"Airlines have done everything they could possibly do to become more efficient and keep costs low. There are not a lot of spare aircraft," says Herbst. "The reality of the tarmac rule is that one single cancellation will have a domino effect that will last for a day or two. I predict it will get really ugly really fast when multiple airports are impacted by the same storm system."

David Stempler, president of the passenger advocacy group Air Travelers Association, also foresees increased cancellations; but he's more concerned about other possible implications. "Placing time deadlines on safety-related activities should never occur," stresses Stempler.

So far, DOT statistics belie worries about rampant preemptive cancellations. Of 529,330 total flights in April, 3,637 were canceled - about half the rate in March or in April 2009. Flight-friendly weather during much of April, however, could have been a main factor. Improved on-time rates in the New York airspace have also been cited as a possible cause for the lack of scratched flights.

Operational Concerns

When flights are canceled or passengers elect to disembark a delayed flight, airports can be left scrambling to accommodate the airline's change in plans. If, for instance, an aircraft leaves the gate and can't return because another aircraft has taken its space, passengers may need to deplane on the tarmac itself, which introduces additional safety and security considerations.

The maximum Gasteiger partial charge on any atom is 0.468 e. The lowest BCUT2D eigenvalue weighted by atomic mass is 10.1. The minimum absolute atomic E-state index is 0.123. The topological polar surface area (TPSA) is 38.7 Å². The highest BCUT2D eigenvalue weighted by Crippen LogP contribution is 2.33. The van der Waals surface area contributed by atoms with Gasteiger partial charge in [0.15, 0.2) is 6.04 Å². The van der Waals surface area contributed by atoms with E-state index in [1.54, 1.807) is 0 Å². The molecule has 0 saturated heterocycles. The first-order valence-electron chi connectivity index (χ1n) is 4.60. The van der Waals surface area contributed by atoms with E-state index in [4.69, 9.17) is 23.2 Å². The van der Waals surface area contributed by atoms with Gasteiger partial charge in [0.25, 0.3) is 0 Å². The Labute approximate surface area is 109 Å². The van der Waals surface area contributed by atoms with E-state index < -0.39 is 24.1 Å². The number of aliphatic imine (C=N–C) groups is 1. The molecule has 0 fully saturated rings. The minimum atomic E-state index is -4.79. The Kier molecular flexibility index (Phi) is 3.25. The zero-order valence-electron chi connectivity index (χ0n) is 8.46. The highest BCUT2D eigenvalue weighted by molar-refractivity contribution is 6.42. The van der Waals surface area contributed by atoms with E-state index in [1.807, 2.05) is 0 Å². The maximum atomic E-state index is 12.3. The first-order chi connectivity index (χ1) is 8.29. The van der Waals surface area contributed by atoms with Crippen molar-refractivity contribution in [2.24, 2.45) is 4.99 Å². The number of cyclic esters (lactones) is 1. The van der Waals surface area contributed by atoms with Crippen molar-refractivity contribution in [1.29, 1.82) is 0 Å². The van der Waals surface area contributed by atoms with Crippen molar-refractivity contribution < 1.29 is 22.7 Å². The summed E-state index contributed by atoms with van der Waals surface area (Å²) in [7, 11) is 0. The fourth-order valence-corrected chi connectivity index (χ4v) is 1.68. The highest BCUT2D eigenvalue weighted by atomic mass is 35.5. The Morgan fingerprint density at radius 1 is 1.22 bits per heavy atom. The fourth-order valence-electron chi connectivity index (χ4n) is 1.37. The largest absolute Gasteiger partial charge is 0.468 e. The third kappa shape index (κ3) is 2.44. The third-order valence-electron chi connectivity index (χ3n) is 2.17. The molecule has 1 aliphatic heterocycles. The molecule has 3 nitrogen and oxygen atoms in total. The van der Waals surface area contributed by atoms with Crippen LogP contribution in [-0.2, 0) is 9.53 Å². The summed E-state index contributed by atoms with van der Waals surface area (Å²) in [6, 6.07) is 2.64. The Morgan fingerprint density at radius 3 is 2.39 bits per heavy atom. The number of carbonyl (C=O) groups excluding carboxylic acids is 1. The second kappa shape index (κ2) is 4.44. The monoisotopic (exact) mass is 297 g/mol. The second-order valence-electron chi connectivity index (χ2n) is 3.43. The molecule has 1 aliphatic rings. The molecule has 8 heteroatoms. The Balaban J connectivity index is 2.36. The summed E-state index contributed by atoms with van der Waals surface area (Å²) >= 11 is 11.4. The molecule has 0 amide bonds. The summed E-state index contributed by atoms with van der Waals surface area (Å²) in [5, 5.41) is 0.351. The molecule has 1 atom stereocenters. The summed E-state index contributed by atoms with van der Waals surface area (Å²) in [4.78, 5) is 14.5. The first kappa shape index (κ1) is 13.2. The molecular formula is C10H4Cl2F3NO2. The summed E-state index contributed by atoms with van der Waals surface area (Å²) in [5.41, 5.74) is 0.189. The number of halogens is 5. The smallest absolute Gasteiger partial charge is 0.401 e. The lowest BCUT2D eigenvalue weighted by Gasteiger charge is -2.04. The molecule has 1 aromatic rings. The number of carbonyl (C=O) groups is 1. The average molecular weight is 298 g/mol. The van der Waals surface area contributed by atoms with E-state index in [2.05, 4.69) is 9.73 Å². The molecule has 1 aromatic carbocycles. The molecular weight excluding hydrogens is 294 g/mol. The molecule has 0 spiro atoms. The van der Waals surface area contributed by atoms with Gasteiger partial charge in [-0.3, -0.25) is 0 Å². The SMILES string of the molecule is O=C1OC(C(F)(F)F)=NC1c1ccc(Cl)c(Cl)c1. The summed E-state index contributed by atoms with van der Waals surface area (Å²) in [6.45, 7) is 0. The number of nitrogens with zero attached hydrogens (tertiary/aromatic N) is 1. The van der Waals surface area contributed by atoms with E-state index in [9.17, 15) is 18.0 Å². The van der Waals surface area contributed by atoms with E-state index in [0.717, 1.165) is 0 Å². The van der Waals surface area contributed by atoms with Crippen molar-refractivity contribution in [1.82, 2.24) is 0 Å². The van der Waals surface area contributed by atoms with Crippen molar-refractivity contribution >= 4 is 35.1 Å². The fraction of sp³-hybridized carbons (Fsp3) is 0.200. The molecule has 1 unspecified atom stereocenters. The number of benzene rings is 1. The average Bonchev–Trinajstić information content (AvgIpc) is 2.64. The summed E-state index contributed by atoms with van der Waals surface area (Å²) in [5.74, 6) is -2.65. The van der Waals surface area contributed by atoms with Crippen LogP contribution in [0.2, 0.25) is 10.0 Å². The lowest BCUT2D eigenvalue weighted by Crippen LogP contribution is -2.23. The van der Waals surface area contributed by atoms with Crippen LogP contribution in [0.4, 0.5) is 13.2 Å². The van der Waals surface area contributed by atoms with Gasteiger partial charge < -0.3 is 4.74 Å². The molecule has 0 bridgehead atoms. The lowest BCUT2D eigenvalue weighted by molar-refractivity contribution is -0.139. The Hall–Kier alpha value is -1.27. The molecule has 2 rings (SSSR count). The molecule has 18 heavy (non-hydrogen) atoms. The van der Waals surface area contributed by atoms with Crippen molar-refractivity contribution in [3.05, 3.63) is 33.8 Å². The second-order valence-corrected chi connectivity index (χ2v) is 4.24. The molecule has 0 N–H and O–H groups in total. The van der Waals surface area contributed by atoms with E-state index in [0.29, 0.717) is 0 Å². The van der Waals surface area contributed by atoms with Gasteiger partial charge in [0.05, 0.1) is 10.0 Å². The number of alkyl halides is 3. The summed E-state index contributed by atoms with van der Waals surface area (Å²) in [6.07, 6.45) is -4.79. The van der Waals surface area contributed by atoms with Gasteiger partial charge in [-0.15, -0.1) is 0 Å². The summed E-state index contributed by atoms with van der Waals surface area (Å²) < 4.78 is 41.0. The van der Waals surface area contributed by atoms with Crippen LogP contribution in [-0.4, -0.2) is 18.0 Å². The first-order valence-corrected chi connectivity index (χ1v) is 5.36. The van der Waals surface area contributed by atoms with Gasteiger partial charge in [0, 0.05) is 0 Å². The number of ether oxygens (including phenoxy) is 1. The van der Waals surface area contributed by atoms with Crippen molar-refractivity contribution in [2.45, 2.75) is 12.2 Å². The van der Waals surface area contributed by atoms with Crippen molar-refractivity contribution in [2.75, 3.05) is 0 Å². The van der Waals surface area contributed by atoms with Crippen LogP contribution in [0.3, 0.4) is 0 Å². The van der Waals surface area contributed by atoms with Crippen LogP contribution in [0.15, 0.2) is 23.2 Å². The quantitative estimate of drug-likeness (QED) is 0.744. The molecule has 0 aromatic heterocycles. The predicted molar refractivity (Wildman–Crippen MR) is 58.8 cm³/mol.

"Not every airport can bring a bus out onto the taxiway in order to return passengers to the gate," notes Herbst.

The issue is further complicated if an aircraft's engines are running. In such cases, only specially trained staff can operate a vehicle around the aircraft. That often limits the number of workers available to maneuver a vehicle into place, which could cause further delays.

The time airports have to make arrangements for such cases will often be less than the three hours referred to in the 81-page rule that addresses tarmac delays and other passenger service issues. "The three-hour rule will, in reality, become a two-hour rule because airlines will need to make multiple operational changes to accommodate canceled flights," Herbst explains. "Airlines are not going to want to pay flight crews to sit for two hours on a tarmac, and thus risk (them) becoming illegal under crew rest rules should the flight eventually be able to continue. At the two-hour point, the pilot will make a public address announcement alerting passengers they may be delayed three hours and must allow anyone who wants to leave the opportunity to do so."

The catch, he adds, is that once passengers are offered the opportunity to get off the aircraft, the clock restarts if nobody takes the airline up on the option. "If just one person decides he doesn't want to wait another two or three hours, the plane must return to the gate," says Herbst.

The ADA Element

Many airports are unprepared to unload handicapped passengers on the tarmac, says Bill Keith, president of ground support equipment company Keith Consolidated.